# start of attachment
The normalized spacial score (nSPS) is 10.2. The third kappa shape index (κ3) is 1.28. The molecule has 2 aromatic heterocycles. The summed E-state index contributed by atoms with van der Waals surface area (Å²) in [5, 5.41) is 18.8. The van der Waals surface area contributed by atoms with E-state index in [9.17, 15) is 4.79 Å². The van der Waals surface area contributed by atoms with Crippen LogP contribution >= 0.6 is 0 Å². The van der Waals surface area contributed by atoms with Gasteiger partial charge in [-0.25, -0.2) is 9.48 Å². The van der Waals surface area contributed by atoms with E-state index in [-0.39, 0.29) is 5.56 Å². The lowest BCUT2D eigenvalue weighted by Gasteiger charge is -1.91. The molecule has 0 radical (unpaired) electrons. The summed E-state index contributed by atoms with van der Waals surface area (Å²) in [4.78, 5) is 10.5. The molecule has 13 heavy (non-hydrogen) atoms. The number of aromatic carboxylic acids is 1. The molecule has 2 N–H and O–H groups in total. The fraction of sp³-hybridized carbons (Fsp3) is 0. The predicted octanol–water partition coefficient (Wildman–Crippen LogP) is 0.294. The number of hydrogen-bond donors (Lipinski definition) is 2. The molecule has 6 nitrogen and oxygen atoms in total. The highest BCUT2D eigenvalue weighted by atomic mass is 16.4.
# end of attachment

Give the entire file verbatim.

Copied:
The normalized spacial score (nSPS) is 10.2. The third kappa shape index (κ3) is 1.28. The molecule has 2 aromatic heterocycles. The summed E-state index contributed by atoms with van der Waals surface area (Å²) in [5, 5.41) is 18.8. The van der Waals surface area contributed by atoms with E-state index in [9.17, 15) is 4.79 Å². The van der Waals surface area contributed by atoms with Crippen LogP contribution >= 0.6 is 0 Å². The van der Waals surface area contributed by atoms with Gasteiger partial charge in [-0.25, -0.2) is 9.48 Å². The van der Waals surface area contributed by atoms with E-state index in [-0.39, 0.29) is 5.56 Å². The lowest BCUT2D eigenvalue weighted by Gasteiger charge is -1.91. The molecule has 0 radical (unpaired) electrons. The summed E-state index contributed by atoms with van der Waals surface area (Å²) in [4.78, 5) is 10.5. The molecule has 13 heavy (non-hydrogen) atoms. The number of aromatic carboxylic acids is 1. The molecule has 2 N–H and O–H groups in total. The fraction of sp³-hybridized carbons (Fsp3) is 0. The predicted octanol–water partition coefficient (Wildman–Crippen LogP) is 0.294. The number of hydrogen-bond donors (Lipinski definition) is 2. The molecule has 6 nitrogen and oxygen atoms in total. The highest BCUT2D eigenvalue weighted by atomic mass is 16.4.